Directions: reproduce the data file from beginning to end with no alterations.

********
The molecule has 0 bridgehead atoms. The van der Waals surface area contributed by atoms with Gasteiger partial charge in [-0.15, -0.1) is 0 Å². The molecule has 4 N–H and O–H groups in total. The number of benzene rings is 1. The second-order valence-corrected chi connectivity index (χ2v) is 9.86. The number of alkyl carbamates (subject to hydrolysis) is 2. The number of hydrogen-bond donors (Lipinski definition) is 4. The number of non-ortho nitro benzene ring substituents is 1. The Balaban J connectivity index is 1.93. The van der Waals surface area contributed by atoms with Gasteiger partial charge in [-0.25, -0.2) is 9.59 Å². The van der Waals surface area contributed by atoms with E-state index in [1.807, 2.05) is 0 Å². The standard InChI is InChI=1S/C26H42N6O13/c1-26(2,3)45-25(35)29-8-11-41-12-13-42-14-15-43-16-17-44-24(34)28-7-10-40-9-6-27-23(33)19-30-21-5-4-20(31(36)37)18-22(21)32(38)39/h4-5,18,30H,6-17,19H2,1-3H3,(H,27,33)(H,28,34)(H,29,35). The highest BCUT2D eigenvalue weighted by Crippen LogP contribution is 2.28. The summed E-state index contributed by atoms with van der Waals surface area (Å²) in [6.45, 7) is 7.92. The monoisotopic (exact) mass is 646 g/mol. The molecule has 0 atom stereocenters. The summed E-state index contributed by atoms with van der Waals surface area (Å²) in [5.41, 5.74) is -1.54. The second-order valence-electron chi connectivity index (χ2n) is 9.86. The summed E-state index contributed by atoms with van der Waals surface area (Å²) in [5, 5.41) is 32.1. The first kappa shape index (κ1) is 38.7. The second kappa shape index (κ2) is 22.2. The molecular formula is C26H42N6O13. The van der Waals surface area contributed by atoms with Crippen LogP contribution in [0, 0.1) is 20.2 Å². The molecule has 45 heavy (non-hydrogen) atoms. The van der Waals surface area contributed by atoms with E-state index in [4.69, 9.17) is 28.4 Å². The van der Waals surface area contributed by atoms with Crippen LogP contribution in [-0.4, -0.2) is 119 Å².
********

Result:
The molecule has 0 bridgehead atoms. The van der Waals surface area contributed by atoms with Gasteiger partial charge in [-0.15, -0.1) is 0 Å². The molecule has 4 N–H and O–H groups in total. The number of benzene rings is 1. The second-order valence-corrected chi connectivity index (χ2v) is 9.86. The number of alkyl carbamates (subject to hydrolysis) is 2. The number of hydrogen-bond donors (Lipinski definition) is 4. The number of non-ortho nitro benzene ring substituents is 1. The Balaban J connectivity index is 1.93. The van der Waals surface area contributed by atoms with Gasteiger partial charge in [-0.25, -0.2) is 9.59 Å². The van der Waals surface area contributed by atoms with E-state index in [1.807, 2.05) is 0 Å². The standard InChI is InChI=1S/C26H42N6O13/c1-26(2,3)45-25(35)29-8-11-41-12-13-42-14-15-43-16-17-44-24(34)28-7-10-40-9-6-27-23(33)19-30-21-5-4-20(31(36)37)18-22(21)32(38)39/h4-5,18,30H,6-17,19H2,1-3H3,(H,27,33)(H,28,34)(H,29,35). The highest BCUT2D eigenvalue weighted by Crippen LogP contribution is 2.28. The summed E-state index contributed by atoms with van der Waals surface area (Å²) in [6.45, 7) is 7.92. The monoisotopic (exact) mass is 646 g/mol. The molecule has 0 atom stereocenters. The summed E-state index contributed by atoms with van der Waals surface area (Å²) in [5.41, 5.74) is -1.54. The second-order valence-electron chi connectivity index (χ2n) is 9.86. The summed E-state index contributed by atoms with van der Waals surface area (Å²) in [5, 5.41) is 32.1. The first kappa shape index (κ1) is 38.7. The second kappa shape index (κ2) is 22.2. The molecular formula is C26H42N6O13. The van der Waals surface area contributed by atoms with Crippen LogP contribution in [0, 0.1) is 20.2 Å². The molecule has 45 heavy (non-hydrogen) atoms. The van der Waals surface area contributed by atoms with E-state index in [4.69, 9.17) is 28.4 Å². The van der Waals surface area contributed by atoms with Crippen LogP contribution in [-0.4, -0.2) is 119 Å².